When he bent his mind to his new collection, Paul Smith was thinking about the sons of his friends, boys in their late teens or early twenties who might show up for one of those posh weekend-house parties—a totem of the Smith ethos—with things missing from their kit.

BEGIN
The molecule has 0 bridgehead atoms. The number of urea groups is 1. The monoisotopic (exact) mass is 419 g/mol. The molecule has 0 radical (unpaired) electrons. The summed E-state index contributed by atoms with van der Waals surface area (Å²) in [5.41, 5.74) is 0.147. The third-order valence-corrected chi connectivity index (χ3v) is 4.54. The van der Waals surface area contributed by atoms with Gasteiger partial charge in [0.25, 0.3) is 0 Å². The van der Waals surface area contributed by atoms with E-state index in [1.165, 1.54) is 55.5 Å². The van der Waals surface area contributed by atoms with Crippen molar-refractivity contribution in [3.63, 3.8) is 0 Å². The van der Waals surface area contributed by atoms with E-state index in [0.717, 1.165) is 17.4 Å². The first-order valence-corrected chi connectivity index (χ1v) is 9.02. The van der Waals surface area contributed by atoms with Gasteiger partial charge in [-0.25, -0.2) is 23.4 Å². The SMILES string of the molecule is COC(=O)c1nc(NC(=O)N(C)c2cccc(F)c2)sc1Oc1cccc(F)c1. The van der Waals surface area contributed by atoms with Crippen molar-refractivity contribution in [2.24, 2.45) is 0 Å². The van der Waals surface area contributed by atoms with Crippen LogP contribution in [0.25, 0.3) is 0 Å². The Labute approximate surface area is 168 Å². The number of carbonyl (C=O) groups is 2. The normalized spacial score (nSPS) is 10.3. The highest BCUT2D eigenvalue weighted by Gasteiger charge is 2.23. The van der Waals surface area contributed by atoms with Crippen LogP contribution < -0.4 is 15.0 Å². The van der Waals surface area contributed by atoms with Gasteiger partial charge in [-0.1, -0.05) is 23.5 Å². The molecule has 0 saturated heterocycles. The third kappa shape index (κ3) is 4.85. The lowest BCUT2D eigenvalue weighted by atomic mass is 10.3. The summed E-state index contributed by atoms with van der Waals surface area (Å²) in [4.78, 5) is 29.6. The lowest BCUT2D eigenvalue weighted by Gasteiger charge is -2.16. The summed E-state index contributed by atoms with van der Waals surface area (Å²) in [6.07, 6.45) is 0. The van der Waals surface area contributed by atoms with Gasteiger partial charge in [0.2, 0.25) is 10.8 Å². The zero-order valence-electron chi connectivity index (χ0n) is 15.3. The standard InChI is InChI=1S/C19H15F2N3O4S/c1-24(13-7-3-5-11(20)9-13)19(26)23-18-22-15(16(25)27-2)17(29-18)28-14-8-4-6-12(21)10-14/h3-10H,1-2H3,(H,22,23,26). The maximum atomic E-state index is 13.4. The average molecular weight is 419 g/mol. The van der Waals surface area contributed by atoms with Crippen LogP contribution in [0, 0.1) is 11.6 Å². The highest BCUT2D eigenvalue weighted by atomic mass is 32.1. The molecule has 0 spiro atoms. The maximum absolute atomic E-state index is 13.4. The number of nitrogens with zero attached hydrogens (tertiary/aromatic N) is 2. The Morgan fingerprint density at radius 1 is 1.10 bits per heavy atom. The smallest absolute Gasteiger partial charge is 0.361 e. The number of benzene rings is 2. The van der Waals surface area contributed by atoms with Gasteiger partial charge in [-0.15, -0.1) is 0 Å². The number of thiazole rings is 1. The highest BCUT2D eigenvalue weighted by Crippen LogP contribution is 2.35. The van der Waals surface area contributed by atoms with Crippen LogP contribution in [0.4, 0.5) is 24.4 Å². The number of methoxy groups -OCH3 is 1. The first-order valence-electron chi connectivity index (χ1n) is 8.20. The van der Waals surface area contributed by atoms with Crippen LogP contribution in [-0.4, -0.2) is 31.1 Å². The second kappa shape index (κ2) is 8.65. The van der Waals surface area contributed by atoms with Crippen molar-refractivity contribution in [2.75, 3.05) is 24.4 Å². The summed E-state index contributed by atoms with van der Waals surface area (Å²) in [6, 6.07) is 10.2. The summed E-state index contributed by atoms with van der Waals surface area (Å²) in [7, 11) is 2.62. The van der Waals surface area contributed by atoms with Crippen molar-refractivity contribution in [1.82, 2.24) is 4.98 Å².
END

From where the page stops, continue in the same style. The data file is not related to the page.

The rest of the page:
Which, in a nutshell, was the new Paul Smith collection—the appropriate vs. the improvised. Crumpled suits might have been pulled straight from the suitcase in which they'd been balled up. A cable-knit rollneck paired with a satin-trimmed jacket was an uneasy compromise between day and night; likewise, the black silk jacket and indigo jeans. A velvet jacket thrown over a T-shirt also embodied the improvised, dressy moment. Smith grabbed the Union Jack and broke it every which way to underline the random spirit of his inspiration: The waistcoat underneath a citron velvet jacket looked surprisingly cool. Elsewhere, the designer fell back on the most traditional elements: pinstripes, plaids, houndstooths, tattersall checks, corduroy. Smart move—there's no point to subversion unless you have the original for reference. The sound track by Pete Smith and Andrew Hale certainly agreed.